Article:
This T.S. Sullivant cartoon, entitled "No Doubt," was published in Life magazine on September 29, 1898.  This image is in the public domain because its copyright has expired.

This T.S. Sullivant cartoon, entitled “No Doubt,” was published in Life magazine on September 29, 1898. This image is in the public domain because its copyright has expired.

Kill the mystery!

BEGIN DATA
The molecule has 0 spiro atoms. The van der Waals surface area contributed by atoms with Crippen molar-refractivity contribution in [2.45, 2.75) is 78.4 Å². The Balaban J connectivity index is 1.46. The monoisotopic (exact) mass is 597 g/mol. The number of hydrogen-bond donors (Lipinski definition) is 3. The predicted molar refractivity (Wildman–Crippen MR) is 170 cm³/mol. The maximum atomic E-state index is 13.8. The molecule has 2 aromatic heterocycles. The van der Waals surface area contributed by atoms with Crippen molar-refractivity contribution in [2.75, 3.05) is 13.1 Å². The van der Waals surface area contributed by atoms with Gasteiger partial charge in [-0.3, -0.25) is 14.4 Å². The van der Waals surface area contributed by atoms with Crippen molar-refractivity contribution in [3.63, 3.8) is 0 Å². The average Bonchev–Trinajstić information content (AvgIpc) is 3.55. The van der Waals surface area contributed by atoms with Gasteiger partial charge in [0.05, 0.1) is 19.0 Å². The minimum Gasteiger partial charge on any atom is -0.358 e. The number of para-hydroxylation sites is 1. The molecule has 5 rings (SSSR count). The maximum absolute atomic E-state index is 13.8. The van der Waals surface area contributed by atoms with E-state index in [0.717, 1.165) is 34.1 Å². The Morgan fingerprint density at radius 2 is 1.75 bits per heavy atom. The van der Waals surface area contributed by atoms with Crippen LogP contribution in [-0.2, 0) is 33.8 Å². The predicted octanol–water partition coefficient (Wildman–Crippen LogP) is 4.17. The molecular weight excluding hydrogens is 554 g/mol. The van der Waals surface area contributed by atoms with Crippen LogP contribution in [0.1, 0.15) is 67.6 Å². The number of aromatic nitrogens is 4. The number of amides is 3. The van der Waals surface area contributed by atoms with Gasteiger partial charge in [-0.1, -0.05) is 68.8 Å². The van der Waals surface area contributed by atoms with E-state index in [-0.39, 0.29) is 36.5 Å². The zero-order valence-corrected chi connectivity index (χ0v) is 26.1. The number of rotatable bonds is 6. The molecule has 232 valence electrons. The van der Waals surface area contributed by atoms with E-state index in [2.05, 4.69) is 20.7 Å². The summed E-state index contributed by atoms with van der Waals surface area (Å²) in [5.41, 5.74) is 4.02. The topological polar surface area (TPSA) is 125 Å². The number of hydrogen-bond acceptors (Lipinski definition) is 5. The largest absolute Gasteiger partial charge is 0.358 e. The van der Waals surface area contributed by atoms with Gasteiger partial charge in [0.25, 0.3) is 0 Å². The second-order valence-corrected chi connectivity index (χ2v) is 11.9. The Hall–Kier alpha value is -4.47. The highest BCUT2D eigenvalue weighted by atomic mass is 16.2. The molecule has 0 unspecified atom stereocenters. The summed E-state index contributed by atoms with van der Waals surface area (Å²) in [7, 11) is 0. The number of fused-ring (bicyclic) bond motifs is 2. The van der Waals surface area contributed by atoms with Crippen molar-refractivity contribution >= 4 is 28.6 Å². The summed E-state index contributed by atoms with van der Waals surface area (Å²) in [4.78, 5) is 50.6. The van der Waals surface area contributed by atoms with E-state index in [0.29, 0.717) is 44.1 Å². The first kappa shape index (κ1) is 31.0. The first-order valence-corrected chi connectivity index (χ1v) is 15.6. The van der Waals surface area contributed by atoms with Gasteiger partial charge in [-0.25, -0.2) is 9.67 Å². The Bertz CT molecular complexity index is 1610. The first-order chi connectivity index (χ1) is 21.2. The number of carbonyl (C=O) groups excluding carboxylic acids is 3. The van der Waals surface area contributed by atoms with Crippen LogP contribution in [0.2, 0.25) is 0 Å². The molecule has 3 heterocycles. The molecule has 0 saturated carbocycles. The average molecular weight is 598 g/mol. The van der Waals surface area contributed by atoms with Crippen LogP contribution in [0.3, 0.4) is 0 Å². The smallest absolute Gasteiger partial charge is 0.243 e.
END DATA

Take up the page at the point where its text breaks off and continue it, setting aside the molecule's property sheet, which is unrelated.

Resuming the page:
“The Cartesian only recognizes or is satisfied with the existence of rational systems, and so he both denies and aims to eradicate all that is unsystematic. The Cartesian defines the human being as two systems, mind and body, both impersonally rational but with no connection to each other. The Cartesian modern philosopher incoherently both denies the reality of and aims to eradicate the disorder of the being with language. He tends not to come to terms with, much less attempt to account for, the reality of human alienation. He will not acknowledge that man is a stranger in the cosmos.” — Peter Augustine Lawler, in Postmodernism Rightly Understood: The Return to Realism in American Thought